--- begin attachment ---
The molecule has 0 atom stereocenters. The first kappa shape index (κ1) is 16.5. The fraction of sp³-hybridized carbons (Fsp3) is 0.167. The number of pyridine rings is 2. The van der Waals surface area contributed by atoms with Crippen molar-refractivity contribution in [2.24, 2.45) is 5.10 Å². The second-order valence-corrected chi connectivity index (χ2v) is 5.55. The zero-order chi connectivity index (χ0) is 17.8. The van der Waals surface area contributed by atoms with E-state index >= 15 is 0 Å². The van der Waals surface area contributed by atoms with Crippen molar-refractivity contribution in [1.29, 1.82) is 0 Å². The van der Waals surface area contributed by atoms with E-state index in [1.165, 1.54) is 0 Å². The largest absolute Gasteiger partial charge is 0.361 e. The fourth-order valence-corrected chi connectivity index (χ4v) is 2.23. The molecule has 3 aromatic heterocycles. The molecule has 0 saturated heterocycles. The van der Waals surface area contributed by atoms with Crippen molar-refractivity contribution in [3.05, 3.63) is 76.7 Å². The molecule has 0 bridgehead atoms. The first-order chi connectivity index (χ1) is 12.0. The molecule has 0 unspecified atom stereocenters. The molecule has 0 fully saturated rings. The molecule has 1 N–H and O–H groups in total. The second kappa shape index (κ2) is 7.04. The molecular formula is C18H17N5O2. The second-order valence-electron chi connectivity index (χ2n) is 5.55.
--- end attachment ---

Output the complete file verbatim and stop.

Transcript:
The molecule has 0 atom stereocenters. The first kappa shape index (κ1) is 16.5. The fraction of sp³-hybridized carbons (Fsp3) is 0.167. The number of pyridine rings is 2. The van der Waals surface area contributed by atoms with Crippen molar-refractivity contribution in [2.24, 2.45) is 5.10 Å². The second-order valence-corrected chi connectivity index (χ2v) is 5.55. The zero-order chi connectivity index (χ0) is 17.8. The van der Waals surface area contributed by atoms with E-state index >= 15 is 0 Å². The van der Waals surface area contributed by atoms with Crippen molar-refractivity contribution in [1.29, 1.82) is 0 Å². The van der Waals surface area contributed by atoms with E-state index in [1.165, 1.54) is 0 Å². The largest absolute Gasteiger partial charge is 0.361 e. The fourth-order valence-corrected chi connectivity index (χ4v) is 2.23. The molecule has 3 aromatic heterocycles. The molecule has 0 saturated heterocycles. The van der Waals surface area contributed by atoms with Crippen molar-refractivity contribution in [3.05, 3.63) is 76.7 Å². The molecule has 0 bridgehead atoms. The first-order chi connectivity index (χ1) is 12.0. The molecule has 0 unspecified atom stereocenters. The molecule has 0 fully saturated rings. The molecule has 1 N–H and O–H groups in total. The second kappa shape index (κ2) is 7.04. The molecular formula is C18H17N5O2. The second-order valence-electron chi connectivity index (χ2n) is 5.55.